Remember this one simple rule regarding online science experiments, and you could save your child’s life
The primary reason we became attorneys in the area of shock injuries and electrocution deaths was because the playing field is so uneven. Most attorneys do not understand the mechanism of electrocution, and the power and utility companies have traditionally bullied personal injury attorneys into low settlements without admitting wrongdoing because of this disparity of knowledge and resources. An easier way of saying this is we just wanted to truly help people and prevent tragic accidents, and this was a field of injury law where an experienced attorney could make a huge difference right away. From each case comes an opportunity for increasing safety awareness, much as we did with requiring public service messages from one utility as a condition of settlement in one tragic death.
Even the most tragic cases can serve as warnings that can save lives. It’s painful to write about, but we wanted to share the lessons from one tragic electrocution accident that can serve as a warning for all parents now.
Recently, a 15-year-old Ohio boy was electrocuted while attempting to conduct an experiment he saw on YouTube, according to the Associated Press.
An Erie County, Ohio sheriff’s deputy confirmed in published reports that Morgan Wojciechowski’s parents found him in the garage of their Vermilion Township home. The teen was trying to conduct an extremely dangerous demonstration called “Jacob’s Ladder,” involving a high-voltage traveling arc of electricity between two points.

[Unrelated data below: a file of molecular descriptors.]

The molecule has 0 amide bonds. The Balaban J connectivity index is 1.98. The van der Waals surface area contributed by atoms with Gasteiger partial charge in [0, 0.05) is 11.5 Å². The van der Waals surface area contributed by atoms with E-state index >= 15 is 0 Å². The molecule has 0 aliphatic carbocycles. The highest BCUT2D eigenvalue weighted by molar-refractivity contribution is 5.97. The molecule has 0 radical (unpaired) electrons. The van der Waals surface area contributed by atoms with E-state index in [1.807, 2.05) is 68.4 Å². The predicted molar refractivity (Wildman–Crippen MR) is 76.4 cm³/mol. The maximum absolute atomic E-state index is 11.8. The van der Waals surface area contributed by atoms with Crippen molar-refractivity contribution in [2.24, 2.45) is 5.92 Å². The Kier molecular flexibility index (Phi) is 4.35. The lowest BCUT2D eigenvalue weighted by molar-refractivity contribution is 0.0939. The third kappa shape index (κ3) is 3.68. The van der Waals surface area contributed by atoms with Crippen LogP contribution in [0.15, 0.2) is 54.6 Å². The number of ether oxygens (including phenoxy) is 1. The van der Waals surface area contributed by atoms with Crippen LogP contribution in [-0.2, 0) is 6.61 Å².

Emergency crews were called and took the boy to a hospital, where he was pronounced dead. The young man was trying the electrical experiment on his own. It was not a school assignment.
The lesson all parents can take from this terrible tragedy is that the Internet and YouTube are the “Wild Wild West.” While a “science experiment” how-to video may seem harmless, it could be dangerous and even deadly, as in Morgan’s case.
And when it comes to electricity, nothing is without risk of great harm.
For example, in one YouTube video for “Lethal Electric Arcs (MOT Jacobs ladder), a warning states, “You can look, but don’t touch! These arcs of plasma are lethal enough to kill on contact! In this project, we’re using an old Microwave Oven Transformer (MOT) to extract some traveling electric arcs.”
Keep this simple rule in mind for your kids’ science projects
The good news is, it’s easy to protect your children while encouraging them to learn.
Remember this simple rule:
Have a qualified adult teacher present for any and all science projects that call for fire, dry ice, electricity and chemicals.
Do not try DIY science projects from the Internet at home. Ask your kids what they’re doing while tinkering in the garage and online.
Our attorneys send our sincere condolences to the young man’s family.
Related info:Jacob's Ladder, YouTube experiments